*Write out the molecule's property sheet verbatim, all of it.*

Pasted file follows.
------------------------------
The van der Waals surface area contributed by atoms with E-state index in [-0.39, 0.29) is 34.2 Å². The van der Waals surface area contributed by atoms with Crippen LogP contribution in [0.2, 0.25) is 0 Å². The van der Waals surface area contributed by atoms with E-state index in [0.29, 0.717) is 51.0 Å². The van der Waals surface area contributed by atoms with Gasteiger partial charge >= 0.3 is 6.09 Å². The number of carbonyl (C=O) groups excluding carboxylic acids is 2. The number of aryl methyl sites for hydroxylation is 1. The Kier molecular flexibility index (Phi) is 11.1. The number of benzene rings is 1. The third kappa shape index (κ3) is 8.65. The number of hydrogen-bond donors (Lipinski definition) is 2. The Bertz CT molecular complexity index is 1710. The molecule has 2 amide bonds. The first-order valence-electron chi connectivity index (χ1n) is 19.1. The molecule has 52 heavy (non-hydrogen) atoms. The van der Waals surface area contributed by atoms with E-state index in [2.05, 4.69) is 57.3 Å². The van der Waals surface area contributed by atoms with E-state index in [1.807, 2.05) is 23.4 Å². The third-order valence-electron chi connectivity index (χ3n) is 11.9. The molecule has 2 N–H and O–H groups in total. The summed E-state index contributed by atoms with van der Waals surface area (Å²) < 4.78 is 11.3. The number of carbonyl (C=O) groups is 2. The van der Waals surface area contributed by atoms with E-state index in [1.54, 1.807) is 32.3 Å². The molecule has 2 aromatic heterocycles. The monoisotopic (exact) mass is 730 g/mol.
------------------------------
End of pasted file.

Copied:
The van der Waals surface area contributed by atoms with E-state index in [-0.39, 0.29) is 34.2 Å². The van der Waals surface area contributed by atoms with Crippen LogP contribution in [0.2, 0.25) is 0 Å². The van der Waals surface area contributed by atoms with E-state index in [0.29, 0.717) is 51.0 Å². The van der Waals surface area contributed by atoms with Gasteiger partial charge >= 0.3 is 6.09 Å². The number of carbonyl (C=O) groups excluding carboxylic acids is 2. The number of aryl methyl sites for hydroxylation is 1. The Kier molecular flexibility index (Phi) is 11.1. The number of benzene rings is 1. The third kappa shape index (κ3) is 8.65. The number of hydrogen-bond donors (Lipinski definition) is 2. The Bertz CT molecular complexity index is 1710. The molecule has 2 amide bonds. The first-order valence-electron chi connectivity index (χ1n) is 19.1. The molecule has 52 heavy (non-hydrogen) atoms. The van der Waals surface area contributed by atoms with E-state index in [2.05, 4.69) is 57.3 Å². The van der Waals surface area contributed by atoms with E-state index in [1.807, 2.05) is 23.4 Å². The third-order valence-electron chi connectivity index (χ3n) is 11.9. The molecule has 2 N–H and O–H groups in total. The summed E-state index contributed by atoms with van der Waals surface area (Å²) < 4.78 is 11.3. The number of carbonyl (C=O) groups is 2. The van der Waals surface area contributed by atoms with E-state index in [1.54, 1.807) is 32.3 Å². The molecule has 2 aromatic heterocycles. The monoisotopic (exact) mass is 730 g/mol.